by Peter Leeds / www.PeterLeeds.com
So You've Raked It In
Once you've had a big success with a penny stock, you may want think logically about
cashing out so that you maximize your advantages and benefits.
For example, taking all the money off of the table and buying a house or a boat or
getting some dental work done may not always be the best idea, but that's what you're
doing it all for anyways, isn't it. On the other hand if you let the money ride in the
stock, expecting even further gains, the stock could come crashing down and wipe out
all your profits. In that case, it would have been better to buy the boat...
A solid strategy that more experienced investors often use is selling a fraction of their
holdings. This is a good approach if you are uncertain that the stock will go higher or not.
For example, you could sell 1/2 of your holdings and let the other half ride. These
proportions are popular once a stock has increased 100%, as even a subsequent collapse
of the stock in question leaves you at least at break even, but you still get to benefit
from any further price appreciation.
What if you have found another investment you are interested in? You could leave 1/3 of
the original stock on the table, take 1/3 of the cash, and put 1/3 into the new investment.
The ratios are really dependent on the situation, but the overall concept is a very good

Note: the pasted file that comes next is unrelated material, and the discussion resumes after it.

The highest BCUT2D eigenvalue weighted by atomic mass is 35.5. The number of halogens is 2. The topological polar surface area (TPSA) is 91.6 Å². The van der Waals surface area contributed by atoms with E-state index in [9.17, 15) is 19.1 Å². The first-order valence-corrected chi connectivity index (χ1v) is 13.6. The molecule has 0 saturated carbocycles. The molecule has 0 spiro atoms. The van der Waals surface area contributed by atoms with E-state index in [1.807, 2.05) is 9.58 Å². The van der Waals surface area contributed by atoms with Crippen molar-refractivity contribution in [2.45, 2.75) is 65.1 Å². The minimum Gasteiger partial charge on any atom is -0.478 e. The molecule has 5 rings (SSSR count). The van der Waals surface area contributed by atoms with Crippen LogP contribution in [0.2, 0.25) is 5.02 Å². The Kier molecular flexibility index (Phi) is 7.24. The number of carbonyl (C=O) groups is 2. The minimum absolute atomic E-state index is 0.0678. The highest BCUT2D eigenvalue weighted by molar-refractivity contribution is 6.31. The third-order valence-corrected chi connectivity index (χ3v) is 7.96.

methodology, specifically geared towards investment in volatile penny stocks.
Playing With House Money
It may be a good idea to take some time off of trading before putting
your gains back into the market. Understandably you may be running on adrenaline or emotion
after your profits, and until you are once again emotion-free it is never a good idea to
trade. Investing should be a very logical and boring business.
In Vegas there is a concept called 'playing with house money.' In short, they have found
that gamblers are far more likely to be risky with casino winnings than with the money they
walked through the door with. While $1 = $1, a player that wins big early on in the night
is likely to be frivolous with that money, and not be as upset once he or she has lost it
The exact same concept holds true for stock market investing.
If you just made a few thousand off a stock, you are more likely to dump it into the next
'hot thing' without following the same method that helped you pick that first winning
company. This problem can be easily avoided by taking a week or two before putting the
capital into another investment, because by then your emotions may have subsided and
your logic could have taken over again.
Getting Back In
Cashing out after a big run-up in a stock is also a good idea if you have intentions of
getting back in later. Often profit takers will push the share price back down, at which
point you can sink your cash profits back into the shares at lower prices than you had
just sold at.